Preposition “Over”



Over and under are often considered opposites when used as prepositions indicating position or location:


Over typically means above or on top of something.


Under typically means below or beneath something.


For example:


The book is over the table.

(It’s on top of the table.)


The cat is under the table.

(It’s beneath the table.)


However, it’s essential to remember that context can influence the interpretation.

In some cases, over and under can have other meanings, and they might not always be strict opposites.









Preposition over with

different meanings:


The preposition over has several meanings and can be used in various contexts.

Here are some of its meanings with examples:




Above or

on top of:

The plane flew over the city.


The cat jumped over the fence.





Across or from one

side to the other:

She walked over the bridge.


He swam over the river.





Beyond or exceeding

a certain limit:

The temperature soared over 100 degrees Fahrenheit.


The project went over budget.





During a certain


We chatted over coffee.


The meeting will take place over the weekend.






Throughout or covering

a certain area:

The fog hung over the valley.


The blanket was draped over the couch.



In control or

supervision of:

The manager has authority over the employees.


She has power over the decision-making process.







In reference to a

topic or subject:

They had a heated argument over politics.


The book provides a detailed explanation over this topic.




In relation to

or concerning:

She worried over his health.


We talked over our plans for the future.






Supporting or


Most of the audience was over 40 years old.


The majority voted in favor, with a few over against.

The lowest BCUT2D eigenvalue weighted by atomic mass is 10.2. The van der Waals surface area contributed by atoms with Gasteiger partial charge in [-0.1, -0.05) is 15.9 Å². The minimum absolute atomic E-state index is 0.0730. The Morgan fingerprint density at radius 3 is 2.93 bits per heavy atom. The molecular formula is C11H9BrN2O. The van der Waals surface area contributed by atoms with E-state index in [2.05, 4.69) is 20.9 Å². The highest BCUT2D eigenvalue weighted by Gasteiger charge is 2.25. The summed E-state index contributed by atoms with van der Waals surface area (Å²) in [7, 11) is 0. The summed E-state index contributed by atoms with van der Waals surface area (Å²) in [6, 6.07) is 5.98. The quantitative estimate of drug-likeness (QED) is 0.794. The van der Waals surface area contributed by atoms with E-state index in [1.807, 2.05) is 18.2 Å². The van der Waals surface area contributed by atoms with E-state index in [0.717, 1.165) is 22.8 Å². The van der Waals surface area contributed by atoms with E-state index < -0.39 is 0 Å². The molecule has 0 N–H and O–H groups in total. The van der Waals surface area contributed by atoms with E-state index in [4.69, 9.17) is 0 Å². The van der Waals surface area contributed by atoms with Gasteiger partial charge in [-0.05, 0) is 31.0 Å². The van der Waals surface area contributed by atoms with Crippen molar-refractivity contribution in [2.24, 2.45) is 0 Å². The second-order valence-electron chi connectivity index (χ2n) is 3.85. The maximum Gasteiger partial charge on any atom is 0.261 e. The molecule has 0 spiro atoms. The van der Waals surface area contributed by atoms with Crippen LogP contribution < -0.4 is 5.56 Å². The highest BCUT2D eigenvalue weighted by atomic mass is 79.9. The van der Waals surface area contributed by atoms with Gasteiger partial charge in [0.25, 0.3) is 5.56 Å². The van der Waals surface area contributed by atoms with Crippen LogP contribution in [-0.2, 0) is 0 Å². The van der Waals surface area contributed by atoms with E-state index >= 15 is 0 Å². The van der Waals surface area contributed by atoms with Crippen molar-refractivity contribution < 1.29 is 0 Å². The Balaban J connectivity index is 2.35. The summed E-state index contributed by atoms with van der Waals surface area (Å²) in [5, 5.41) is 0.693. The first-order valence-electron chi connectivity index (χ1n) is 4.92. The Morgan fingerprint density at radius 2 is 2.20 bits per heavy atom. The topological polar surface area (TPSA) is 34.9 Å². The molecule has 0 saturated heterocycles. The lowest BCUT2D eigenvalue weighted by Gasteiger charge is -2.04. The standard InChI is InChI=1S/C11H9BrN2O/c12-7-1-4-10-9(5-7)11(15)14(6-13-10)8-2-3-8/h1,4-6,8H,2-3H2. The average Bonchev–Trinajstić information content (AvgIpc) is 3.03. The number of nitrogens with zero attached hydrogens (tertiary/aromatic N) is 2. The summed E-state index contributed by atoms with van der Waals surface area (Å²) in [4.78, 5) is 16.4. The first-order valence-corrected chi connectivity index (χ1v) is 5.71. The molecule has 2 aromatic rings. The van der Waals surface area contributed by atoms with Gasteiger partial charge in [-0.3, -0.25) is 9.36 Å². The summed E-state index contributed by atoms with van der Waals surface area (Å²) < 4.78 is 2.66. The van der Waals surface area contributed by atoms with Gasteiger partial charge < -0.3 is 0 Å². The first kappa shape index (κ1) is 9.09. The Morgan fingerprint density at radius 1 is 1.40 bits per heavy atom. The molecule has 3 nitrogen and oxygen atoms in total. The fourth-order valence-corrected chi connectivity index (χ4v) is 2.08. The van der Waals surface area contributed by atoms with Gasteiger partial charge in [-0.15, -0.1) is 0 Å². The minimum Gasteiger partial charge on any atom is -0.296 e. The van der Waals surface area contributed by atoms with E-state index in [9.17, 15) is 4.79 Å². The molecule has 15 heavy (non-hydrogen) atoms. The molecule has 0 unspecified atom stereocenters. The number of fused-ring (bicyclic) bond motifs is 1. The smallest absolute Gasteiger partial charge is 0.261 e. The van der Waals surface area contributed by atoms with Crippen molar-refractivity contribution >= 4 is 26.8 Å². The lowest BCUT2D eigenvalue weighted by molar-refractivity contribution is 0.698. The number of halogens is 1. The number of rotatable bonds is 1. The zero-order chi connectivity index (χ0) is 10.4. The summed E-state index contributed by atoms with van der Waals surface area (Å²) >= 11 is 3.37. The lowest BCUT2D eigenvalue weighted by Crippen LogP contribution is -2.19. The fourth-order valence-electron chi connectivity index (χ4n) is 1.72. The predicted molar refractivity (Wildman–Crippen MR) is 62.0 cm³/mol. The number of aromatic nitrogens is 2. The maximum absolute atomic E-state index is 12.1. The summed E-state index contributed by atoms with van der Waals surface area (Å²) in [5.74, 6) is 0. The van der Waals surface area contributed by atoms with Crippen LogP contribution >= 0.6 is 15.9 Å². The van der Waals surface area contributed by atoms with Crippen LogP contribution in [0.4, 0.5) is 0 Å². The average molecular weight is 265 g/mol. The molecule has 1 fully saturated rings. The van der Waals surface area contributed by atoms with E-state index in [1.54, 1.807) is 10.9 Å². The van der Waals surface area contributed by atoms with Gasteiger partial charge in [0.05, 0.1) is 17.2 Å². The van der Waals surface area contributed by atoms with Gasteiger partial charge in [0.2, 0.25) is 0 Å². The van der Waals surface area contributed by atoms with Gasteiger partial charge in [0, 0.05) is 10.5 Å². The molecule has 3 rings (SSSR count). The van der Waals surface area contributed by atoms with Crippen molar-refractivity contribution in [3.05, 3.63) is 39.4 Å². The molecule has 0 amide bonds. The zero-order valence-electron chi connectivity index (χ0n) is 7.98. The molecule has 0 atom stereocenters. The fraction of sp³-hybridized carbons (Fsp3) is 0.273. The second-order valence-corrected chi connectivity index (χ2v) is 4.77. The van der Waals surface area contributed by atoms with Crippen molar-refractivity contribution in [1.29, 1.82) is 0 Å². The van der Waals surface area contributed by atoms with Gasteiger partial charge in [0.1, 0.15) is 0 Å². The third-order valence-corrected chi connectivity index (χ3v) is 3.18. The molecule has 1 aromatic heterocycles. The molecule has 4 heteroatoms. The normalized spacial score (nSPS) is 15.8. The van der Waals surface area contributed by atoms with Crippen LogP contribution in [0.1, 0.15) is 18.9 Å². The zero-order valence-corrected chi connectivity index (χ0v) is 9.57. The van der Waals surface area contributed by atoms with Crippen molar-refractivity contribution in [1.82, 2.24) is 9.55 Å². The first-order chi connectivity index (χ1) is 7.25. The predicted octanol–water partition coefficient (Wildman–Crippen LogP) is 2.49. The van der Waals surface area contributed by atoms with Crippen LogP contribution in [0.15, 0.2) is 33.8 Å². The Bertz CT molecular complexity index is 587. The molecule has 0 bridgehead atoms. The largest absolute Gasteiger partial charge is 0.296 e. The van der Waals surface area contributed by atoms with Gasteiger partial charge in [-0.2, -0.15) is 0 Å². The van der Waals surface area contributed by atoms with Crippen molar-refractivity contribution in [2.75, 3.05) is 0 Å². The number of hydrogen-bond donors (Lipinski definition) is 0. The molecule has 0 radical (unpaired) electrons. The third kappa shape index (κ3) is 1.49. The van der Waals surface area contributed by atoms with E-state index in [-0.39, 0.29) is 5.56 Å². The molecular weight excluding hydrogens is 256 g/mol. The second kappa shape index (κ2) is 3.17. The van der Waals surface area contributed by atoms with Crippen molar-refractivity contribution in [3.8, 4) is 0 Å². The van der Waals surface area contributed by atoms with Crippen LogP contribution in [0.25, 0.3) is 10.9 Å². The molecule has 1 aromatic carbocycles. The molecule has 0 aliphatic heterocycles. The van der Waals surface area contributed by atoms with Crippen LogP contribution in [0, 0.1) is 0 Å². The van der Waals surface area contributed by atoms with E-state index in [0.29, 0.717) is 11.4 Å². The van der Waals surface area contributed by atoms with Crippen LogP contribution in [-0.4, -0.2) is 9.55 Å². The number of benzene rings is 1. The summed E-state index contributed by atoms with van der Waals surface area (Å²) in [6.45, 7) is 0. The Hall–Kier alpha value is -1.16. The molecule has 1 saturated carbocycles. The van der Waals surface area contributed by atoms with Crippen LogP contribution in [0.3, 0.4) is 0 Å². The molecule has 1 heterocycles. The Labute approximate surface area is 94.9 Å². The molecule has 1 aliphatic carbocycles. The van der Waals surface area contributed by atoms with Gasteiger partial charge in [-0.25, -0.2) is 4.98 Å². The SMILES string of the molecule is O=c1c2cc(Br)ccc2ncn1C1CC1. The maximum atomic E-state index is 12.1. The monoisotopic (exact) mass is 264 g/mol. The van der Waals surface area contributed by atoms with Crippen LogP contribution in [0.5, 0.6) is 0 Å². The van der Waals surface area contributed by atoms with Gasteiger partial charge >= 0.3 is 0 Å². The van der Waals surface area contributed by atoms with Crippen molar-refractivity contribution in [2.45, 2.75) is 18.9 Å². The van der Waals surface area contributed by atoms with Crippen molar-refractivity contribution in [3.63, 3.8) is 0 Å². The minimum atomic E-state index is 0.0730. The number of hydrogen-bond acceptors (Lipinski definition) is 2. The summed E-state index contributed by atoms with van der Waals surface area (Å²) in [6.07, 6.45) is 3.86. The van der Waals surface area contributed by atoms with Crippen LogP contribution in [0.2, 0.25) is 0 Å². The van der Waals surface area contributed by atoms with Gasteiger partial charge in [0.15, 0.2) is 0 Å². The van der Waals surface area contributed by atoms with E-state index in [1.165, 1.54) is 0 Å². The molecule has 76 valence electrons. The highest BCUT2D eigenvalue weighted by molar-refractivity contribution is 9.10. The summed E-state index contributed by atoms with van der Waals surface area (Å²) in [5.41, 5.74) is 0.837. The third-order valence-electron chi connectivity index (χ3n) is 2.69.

In a higher position

or rank:

She was promoted over her colleagues.


He’s the best player on the team, hands down over his teammates.






With an implied idea of

movement or action:

The car drove over the hill.


He tripped and fell over the curb.






To indicate a change

or transformation:

The company went through many changes over the years.


She transformed her life over time.






To indicate control

or influence:

The evil wizard cast a spell over the kingdom.


The feeling of sadness hung over the room.







Over as an adverb:


Over can also function as an adverb in certain contexts. As an adverb, it typically conveys the idea of movement, extent, or completion.

Here are some examples of over used as an adverb:



Extent or degree:

She was so happy she danced all night and over.


The river froze solid, and you could walk over to the other side.





Completion or finishing


The project is finally over, and we can relax.


They sang the song over and over again until they got it right.




In a continuous


He jumped on the ice and glided over.


The airplane flew over.




In a downward or

 falling motion:

The vase fell off the shelf and shattered over.


The rain poured over heavily.




In these cases, over serves as an adverb describing how an action is performed or the extent of something.

It’s important to consider the context to determine whether over is functioning as a preposition or an adverb in a sentence.






Preposition over with

common verbs:


When over is used in combination with common verbs, it often adds emphasis or intensity to the action, but it may not significantly change the core meaning of the verb.

Here are some examples of common verb phrases with over and their meanings:


Talk over – Discuss or consider thoroughly.

Let’s talk over the plan before making a decision.



Think over – Contemplate or reflect upon.

I need to think over the job offer before accepting it.



Go over – Review or examine.

Please go over the report one more time for errors.



Look over – Inspect or examine carefully.

The mechanic will look over the car to find the problem.




Read over – Peruse or review written material.